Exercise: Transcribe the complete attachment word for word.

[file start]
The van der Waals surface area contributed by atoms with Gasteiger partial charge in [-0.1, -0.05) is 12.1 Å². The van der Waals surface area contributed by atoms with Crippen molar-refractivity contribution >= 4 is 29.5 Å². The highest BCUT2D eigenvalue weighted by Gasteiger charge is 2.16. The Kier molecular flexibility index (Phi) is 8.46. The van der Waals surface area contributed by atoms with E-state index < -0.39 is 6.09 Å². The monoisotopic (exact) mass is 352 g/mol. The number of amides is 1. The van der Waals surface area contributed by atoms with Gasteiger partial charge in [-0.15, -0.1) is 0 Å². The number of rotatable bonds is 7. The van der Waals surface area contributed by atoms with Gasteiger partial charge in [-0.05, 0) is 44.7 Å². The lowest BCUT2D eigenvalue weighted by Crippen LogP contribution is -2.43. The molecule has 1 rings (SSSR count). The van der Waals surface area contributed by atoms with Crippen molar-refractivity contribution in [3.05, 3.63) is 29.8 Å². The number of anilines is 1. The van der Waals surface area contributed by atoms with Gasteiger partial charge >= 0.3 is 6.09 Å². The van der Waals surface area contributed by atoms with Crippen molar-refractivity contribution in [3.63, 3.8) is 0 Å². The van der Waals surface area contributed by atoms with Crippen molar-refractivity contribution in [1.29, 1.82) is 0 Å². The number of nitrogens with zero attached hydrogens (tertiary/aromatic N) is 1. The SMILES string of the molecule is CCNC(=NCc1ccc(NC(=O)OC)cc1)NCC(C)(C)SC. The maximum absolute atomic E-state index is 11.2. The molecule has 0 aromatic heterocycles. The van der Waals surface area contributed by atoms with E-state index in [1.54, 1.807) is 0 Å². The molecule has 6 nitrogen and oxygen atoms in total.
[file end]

The van der Waals surface area contributed by atoms with Gasteiger partial charge in [-0.1, -0.05) is 12.1 Å². The van der Waals surface area contributed by atoms with Crippen molar-refractivity contribution >= 4 is 29.5 Å². The highest BCUT2D eigenvalue weighted by Gasteiger charge is 2.16. The Kier molecular flexibility index (Phi) is 8.46. The van der Waals surface area contributed by atoms with E-state index < -0.39 is 6.09 Å². The monoisotopic (exact) mass is 352 g/mol. The number of amides is 1. The van der Waals surface area contributed by atoms with Gasteiger partial charge in [-0.15, -0.1) is 0 Å². The number of rotatable bonds is 7. The van der Waals surface area contributed by atoms with Gasteiger partial charge in [-0.05, 0) is 44.7 Å². The lowest BCUT2D eigenvalue weighted by Crippen LogP contribution is -2.43. The molecule has 1 rings (SSSR count). The van der Waals surface area contributed by atoms with Crippen molar-refractivity contribution in [3.05, 3.63) is 29.8 Å². The number of anilines is 1. The van der Waals surface area contributed by atoms with Gasteiger partial charge >= 0.3 is 6.09 Å². The van der Waals surface area contributed by atoms with Crippen molar-refractivity contribution in [3.63, 3.8) is 0 Å². The van der Waals surface area contributed by atoms with Crippen molar-refractivity contribution in [1.29, 1.82) is 0 Å². The number of nitrogens with zero attached hydrogens (tertiary/aromatic N) is 1. The SMILES string of the molecule is CCNC(=NCc1ccc(NC(=O)OC)cc1)NCC(C)(C)SC. The maximum absolute atomic E-state index is 11.2. The molecule has 0 aromatic heterocycles. The van der Waals surface area contributed by atoms with E-state index in [1.54, 1.807) is 0 Å². The molecule has 6 nitrogen and oxygen atoms in total.